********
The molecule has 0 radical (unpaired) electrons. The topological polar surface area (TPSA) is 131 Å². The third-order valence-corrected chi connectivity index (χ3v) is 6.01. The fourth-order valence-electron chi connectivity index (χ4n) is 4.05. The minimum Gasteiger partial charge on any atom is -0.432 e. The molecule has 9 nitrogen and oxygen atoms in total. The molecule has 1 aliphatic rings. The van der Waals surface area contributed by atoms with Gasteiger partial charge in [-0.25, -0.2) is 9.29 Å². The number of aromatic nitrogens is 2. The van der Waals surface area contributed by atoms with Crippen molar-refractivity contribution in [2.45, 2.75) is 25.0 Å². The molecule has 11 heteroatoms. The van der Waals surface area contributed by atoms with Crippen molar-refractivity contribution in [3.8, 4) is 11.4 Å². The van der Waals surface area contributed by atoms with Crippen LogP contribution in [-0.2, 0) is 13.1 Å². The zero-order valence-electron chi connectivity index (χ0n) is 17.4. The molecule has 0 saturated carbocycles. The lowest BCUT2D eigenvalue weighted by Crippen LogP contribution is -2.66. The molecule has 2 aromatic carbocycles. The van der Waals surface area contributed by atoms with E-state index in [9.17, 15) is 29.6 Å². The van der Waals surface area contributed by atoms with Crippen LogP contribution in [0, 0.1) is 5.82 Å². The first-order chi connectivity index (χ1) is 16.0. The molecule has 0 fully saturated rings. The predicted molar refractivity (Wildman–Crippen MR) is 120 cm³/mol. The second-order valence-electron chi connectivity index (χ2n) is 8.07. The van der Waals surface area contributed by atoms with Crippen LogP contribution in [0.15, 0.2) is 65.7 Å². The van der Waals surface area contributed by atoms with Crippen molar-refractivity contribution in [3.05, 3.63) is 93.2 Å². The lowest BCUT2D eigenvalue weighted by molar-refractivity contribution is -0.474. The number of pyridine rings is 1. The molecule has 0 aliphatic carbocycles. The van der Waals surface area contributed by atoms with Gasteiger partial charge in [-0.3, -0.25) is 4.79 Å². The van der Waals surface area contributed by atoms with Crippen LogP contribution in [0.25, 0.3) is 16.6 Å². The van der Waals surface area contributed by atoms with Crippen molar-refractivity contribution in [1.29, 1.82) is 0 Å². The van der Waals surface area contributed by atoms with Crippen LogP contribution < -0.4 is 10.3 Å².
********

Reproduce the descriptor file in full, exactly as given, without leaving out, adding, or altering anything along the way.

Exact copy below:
The molecule has 0 radical (unpaired) electrons. The topological polar surface area (TPSA) is 131 Å². The third-order valence-corrected chi connectivity index (χ3v) is 6.01. The fourth-order valence-electron chi connectivity index (χ4n) is 4.05. The minimum Gasteiger partial charge on any atom is -0.432 e. The molecule has 9 nitrogen and oxygen atoms in total. The molecule has 1 aliphatic rings. The van der Waals surface area contributed by atoms with Gasteiger partial charge in [-0.25, -0.2) is 9.29 Å². The number of aromatic nitrogens is 2. The van der Waals surface area contributed by atoms with Crippen molar-refractivity contribution in [2.45, 2.75) is 25.0 Å². The molecule has 11 heteroatoms. The van der Waals surface area contributed by atoms with Crippen molar-refractivity contribution in [3.8, 4) is 11.4 Å². The van der Waals surface area contributed by atoms with Crippen LogP contribution in [-0.2, 0) is 13.1 Å². The zero-order valence-electron chi connectivity index (χ0n) is 17.4. The molecule has 0 saturated carbocycles. The lowest BCUT2D eigenvalue weighted by Crippen LogP contribution is -2.66. The molecule has 2 aromatic carbocycles. The van der Waals surface area contributed by atoms with E-state index in [9.17, 15) is 29.6 Å². The van der Waals surface area contributed by atoms with Crippen LogP contribution in [0, 0.1) is 5.82 Å². The first-order chi connectivity index (χ1) is 16.0. The molecule has 0 fully saturated rings. The predicted molar refractivity (Wildman–Crippen MR) is 120 cm³/mol. The second-order valence-electron chi connectivity index (χ2n) is 8.07. The van der Waals surface area contributed by atoms with Crippen LogP contribution in [0.15, 0.2) is 65.7 Å². The van der Waals surface area contributed by atoms with Crippen molar-refractivity contribution in [3.05, 3.63) is 93.2 Å². The lowest BCUT2D eigenvalue weighted by molar-refractivity contribution is -0.474. The number of pyridine rings is 1. The molecule has 0 aliphatic carbocycles. The van der Waals surface area contributed by atoms with Gasteiger partial charge in [-0.3, -0.25) is 4.79 Å². The van der Waals surface area contributed by atoms with Crippen LogP contribution in [0.25, 0.3) is 16.6 Å². The van der Waals surface area contributed by atoms with Crippen molar-refractivity contribution in [1.29, 1.82) is 0 Å². The van der Waals surface area contributed by atoms with Crippen LogP contribution < -0.4 is 10.3 Å².